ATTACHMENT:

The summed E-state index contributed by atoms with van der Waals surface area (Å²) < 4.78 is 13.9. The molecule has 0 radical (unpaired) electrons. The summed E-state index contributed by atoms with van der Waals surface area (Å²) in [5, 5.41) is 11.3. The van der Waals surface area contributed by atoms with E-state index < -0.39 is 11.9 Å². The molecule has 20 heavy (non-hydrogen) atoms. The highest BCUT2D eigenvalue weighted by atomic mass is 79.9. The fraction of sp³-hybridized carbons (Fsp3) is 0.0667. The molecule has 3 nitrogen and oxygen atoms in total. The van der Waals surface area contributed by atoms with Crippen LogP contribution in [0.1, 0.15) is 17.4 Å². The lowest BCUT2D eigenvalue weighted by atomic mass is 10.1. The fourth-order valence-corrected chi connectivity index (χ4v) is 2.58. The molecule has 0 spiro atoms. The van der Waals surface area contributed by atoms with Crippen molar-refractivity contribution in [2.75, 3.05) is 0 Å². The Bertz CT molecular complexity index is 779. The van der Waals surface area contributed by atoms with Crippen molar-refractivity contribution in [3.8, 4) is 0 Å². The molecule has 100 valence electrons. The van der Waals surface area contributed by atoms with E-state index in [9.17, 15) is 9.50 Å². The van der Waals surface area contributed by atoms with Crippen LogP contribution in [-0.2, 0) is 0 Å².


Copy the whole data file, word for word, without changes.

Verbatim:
The summed E-state index contributed by atoms with van der Waals surface area (Å²) < 4.78 is 13.9. The molecule has 0 radical (unpaired) electrons. The summed E-state index contributed by atoms with van der Waals surface area (Å²) in [5, 5.41) is 11.3. The van der Waals surface area contributed by atoms with E-state index < -0.39 is 11.9 Å². The molecule has 20 heavy (non-hydrogen) atoms. The highest BCUT2D eigenvalue weighted by atomic mass is 79.9. The fraction of sp³-hybridized carbons (Fsp3) is 0.0667. The molecule has 3 nitrogen and oxygen atoms in total. The van der Waals surface area contributed by atoms with Crippen LogP contribution in [0.1, 0.15) is 17.4 Å². The lowest BCUT2D eigenvalue weighted by atomic mass is 10.1. The fourth-order valence-corrected chi connectivity index (χ4v) is 2.58. The molecule has 0 spiro atoms. The van der Waals surface area contributed by atoms with Crippen molar-refractivity contribution in [2.75, 3.05) is 0 Å². The Bertz CT molecular complexity index is 779. The van der Waals surface area contributed by atoms with Crippen molar-refractivity contribution in [3.8, 4) is 0 Å². The molecule has 100 valence electrons. The van der Waals surface area contributed by atoms with E-state index in [9.17, 15) is 9.50 Å². The van der Waals surface area contributed by atoms with Crippen LogP contribution in [-0.2, 0) is 0 Å².